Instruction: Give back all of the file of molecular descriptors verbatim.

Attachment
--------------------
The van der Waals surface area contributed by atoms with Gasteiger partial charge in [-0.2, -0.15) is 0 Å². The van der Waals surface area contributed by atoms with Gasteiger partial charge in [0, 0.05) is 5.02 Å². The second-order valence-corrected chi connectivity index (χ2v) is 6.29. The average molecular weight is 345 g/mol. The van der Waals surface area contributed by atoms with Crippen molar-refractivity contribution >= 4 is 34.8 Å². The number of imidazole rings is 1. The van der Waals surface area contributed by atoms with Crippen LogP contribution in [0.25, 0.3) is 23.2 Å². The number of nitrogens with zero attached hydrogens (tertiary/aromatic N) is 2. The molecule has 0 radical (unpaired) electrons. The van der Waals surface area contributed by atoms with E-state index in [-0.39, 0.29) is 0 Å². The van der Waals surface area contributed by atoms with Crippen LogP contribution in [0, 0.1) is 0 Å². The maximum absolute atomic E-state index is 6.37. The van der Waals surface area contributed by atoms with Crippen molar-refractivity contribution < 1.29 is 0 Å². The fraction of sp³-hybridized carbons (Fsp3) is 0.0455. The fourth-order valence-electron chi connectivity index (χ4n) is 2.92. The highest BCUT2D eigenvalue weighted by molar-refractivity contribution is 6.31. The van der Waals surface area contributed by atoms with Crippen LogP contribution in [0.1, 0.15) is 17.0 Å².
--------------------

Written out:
The van der Waals surface area contributed by atoms with Gasteiger partial charge in [-0.2, -0.15) is 0 Å². The van der Waals surface area contributed by atoms with Gasteiger partial charge in [0, 0.05) is 5.02 Å². The second-order valence-corrected chi connectivity index (χ2v) is 6.29. The average molecular weight is 345 g/mol. The van der Waals surface area contributed by atoms with Crippen molar-refractivity contribution >= 4 is 34.8 Å². The number of imidazole rings is 1. The van der Waals surface area contributed by atoms with Crippen LogP contribution in [0.25, 0.3) is 23.2 Å². The number of nitrogens with zero attached hydrogens (tertiary/aromatic N) is 2. The molecule has 0 radical (unpaired) electrons. The van der Waals surface area contributed by atoms with E-state index in [-0.39, 0.29) is 0 Å². The van der Waals surface area contributed by atoms with Crippen LogP contribution in [0, 0.1) is 0 Å². The maximum absolute atomic E-state index is 6.37. The van der Waals surface area contributed by atoms with Crippen molar-refractivity contribution < 1.29 is 0 Å². The fraction of sp³-hybridized carbons (Fsp3) is 0.0455. The fourth-order valence-electron chi connectivity index (χ4n) is 2.92. The highest BCUT2D eigenvalue weighted by molar-refractivity contribution is 6.31. The van der Waals surface area contributed by atoms with Crippen LogP contribution in [0.1, 0.15) is 17.0 Å².